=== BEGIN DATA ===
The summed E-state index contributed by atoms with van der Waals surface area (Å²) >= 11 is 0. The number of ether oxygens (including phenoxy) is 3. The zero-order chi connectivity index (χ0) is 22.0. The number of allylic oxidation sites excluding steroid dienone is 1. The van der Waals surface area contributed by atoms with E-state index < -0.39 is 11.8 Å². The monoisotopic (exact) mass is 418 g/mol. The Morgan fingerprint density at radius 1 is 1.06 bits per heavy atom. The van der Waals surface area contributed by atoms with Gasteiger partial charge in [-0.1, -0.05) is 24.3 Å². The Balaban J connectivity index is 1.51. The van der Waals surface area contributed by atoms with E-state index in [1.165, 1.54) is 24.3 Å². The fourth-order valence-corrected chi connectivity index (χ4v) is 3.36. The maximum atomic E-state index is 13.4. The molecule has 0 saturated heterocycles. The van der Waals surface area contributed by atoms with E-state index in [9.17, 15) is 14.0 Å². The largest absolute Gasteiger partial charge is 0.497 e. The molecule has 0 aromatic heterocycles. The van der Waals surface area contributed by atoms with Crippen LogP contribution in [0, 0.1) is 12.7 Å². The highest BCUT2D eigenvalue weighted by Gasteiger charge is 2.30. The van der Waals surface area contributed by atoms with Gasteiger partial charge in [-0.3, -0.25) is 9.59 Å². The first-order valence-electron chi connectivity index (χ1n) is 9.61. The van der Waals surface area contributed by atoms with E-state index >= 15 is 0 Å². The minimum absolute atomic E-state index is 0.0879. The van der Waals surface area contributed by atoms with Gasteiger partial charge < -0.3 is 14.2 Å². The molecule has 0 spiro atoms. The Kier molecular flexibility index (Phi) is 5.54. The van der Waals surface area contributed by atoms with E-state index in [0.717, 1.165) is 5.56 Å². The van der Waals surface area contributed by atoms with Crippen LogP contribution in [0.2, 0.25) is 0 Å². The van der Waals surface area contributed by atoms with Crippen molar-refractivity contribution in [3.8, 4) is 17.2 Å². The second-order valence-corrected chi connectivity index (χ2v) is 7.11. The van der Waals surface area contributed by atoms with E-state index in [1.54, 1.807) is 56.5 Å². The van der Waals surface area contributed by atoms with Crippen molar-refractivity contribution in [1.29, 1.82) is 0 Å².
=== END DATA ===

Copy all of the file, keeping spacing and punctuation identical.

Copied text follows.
The summed E-state index contributed by atoms with van der Waals surface area (Å²) >= 11 is 0. The number of ether oxygens (including phenoxy) is 3. The zero-order chi connectivity index (χ0) is 22.0. The number of allylic oxidation sites excluding steroid dienone is 1. The van der Waals surface area contributed by atoms with E-state index < -0.39 is 11.8 Å². The monoisotopic (exact) mass is 418 g/mol. The Morgan fingerprint density at radius 1 is 1.06 bits per heavy atom. The van der Waals surface area contributed by atoms with Gasteiger partial charge in [-0.1, -0.05) is 24.3 Å². The Balaban J connectivity index is 1.51. The van der Waals surface area contributed by atoms with E-state index in [1.165, 1.54) is 24.3 Å². The fourth-order valence-corrected chi connectivity index (χ4v) is 3.36. The maximum atomic E-state index is 13.4. The molecule has 0 saturated heterocycles. The van der Waals surface area contributed by atoms with E-state index in [9.17, 15) is 14.0 Å². The largest absolute Gasteiger partial charge is 0.497 e. The molecule has 0 aromatic heterocycles. The van der Waals surface area contributed by atoms with Crippen LogP contribution in [0, 0.1) is 12.7 Å². The highest BCUT2D eigenvalue weighted by Gasteiger charge is 2.30. The van der Waals surface area contributed by atoms with Gasteiger partial charge in [-0.3, -0.25) is 9.59 Å². The first-order valence-electron chi connectivity index (χ1n) is 9.61. The van der Waals surface area contributed by atoms with E-state index >= 15 is 0 Å². The minimum absolute atomic E-state index is 0.0879. The van der Waals surface area contributed by atoms with Gasteiger partial charge < -0.3 is 14.2 Å². The molecule has 0 spiro atoms. The Kier molecular flexibility index (Phi) is 5.54. The van der Waals surface area contributed by atoms with E-state index in [0.717, 1.165) is 5.56 Å². The van der Waals surface area contributed by atoms with Crippen LogP contribution in [0.2, 0.25) is 0 Å². The van der Waals surface area contributed by atoms with Crippen molar-refractivity contribution in [3.8, 4) is 17.2 Å². The second-order valence-corrected chi connectivity index (χ2v) is 7.11. The van der Waals surface area contributed by atoms with E-state index in [1.54, 1.807) is 56.5 Å². The van der Waals surface area contributed by atoms with Crippen molar-refractivity contribution in [1.29, 1.82) is 0 Å².